Wednesday, March 3, 2010

Mobile Modern-Day Slavery Museum Opens in Florida

The Coalition of Immokalee Workers (CIW) has come up with a creative and cost-effective way to educate Floridians that real slavery is still happening in their state -- a mobile educational museum dedicated to the topic. The free exhibition will tour the state, teaching about historical and current slavery and forced labor in the state's vast agricultural industry. But unlike a traditional museum, this one will actually offer solutions and actions Floridians can take to end slavery in their state.

Farm workers in Florida, most of whom are migrants, experience varying levels of exploitation in their industry, ranging from low wages and poor conditions to outright slavery. And when I say slavery, I mean slavery -- work for no pay under the threat of violence with the inability to leave.

Slavery in Florida is not limited to a few isolated incidences or a few "bad apple" companies. As leading modern-day slavery expert Kevin Bales put it, "There has never been a day in the history of Florida agriculture without some amount of slavery tainting the food grown there. That food leaves the hands of slaves and ends up in the meals we eat with our families."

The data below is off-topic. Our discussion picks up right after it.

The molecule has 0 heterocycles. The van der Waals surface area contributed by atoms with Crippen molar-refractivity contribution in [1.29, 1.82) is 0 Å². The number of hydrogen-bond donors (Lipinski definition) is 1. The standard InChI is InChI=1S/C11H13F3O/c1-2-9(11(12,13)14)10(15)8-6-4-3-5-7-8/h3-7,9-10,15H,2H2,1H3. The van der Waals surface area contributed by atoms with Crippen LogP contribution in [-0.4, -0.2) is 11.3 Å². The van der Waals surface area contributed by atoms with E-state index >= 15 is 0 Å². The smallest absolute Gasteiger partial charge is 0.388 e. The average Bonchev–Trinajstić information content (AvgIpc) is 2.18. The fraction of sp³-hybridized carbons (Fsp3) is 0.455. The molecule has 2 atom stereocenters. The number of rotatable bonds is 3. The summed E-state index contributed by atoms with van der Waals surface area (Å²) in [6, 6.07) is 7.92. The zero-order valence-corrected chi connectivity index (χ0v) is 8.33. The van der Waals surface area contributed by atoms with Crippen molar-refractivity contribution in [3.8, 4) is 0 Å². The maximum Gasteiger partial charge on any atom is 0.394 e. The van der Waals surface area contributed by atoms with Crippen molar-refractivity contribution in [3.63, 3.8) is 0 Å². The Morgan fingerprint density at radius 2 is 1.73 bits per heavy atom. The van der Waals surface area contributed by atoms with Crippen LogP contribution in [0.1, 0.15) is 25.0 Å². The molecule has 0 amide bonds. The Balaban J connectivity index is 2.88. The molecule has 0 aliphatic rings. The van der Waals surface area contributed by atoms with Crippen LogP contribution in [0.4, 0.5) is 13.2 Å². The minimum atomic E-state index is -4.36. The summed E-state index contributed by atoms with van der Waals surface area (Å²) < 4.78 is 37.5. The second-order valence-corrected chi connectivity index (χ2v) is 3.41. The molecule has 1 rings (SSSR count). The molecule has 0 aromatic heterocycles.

One of the crops which has received the most attention for using slave labor is tomatoes. The Coalition of Immokalee Workers has been working for years to get companies to create zero-tolerance policies against buying tomatoes from companies that use slave labor and to improve wages and conditions for tomato pickers. Thus far, they've been successful in getting Whole Foods, Subway, McDonald’s, Burger King, and Yum! Brands, among others, to sign on. Currently, CIW is pushing Florida-based supermarket chain Publix to ban slave-grown tomatoes from their stores.

The new mobile modern-day slavery museum will be one tool they use to inspire consumers to demand action from Publix and other companies. It will also showcase the harshness of modern-day slavery; the museum is a cargo truck similar to that in which two workers were enslaved in. Family members locked those workers in truck when they were not working, and forced them to pay $5 to bathe. However, the only bathing facilities provided was a garden hose in the backyard. Workers in Florida have also faced beatings, threats of deportation, and sexual assault during their captivity.

You can check out a schedule of the museum's stops here. The tour will end with a march to Publix headquarters in Lakeland, Florida, to demand fair wages and a zero tolerance policy for slavery from the company.

article at End Human Trafficking

Photo credit: willsfca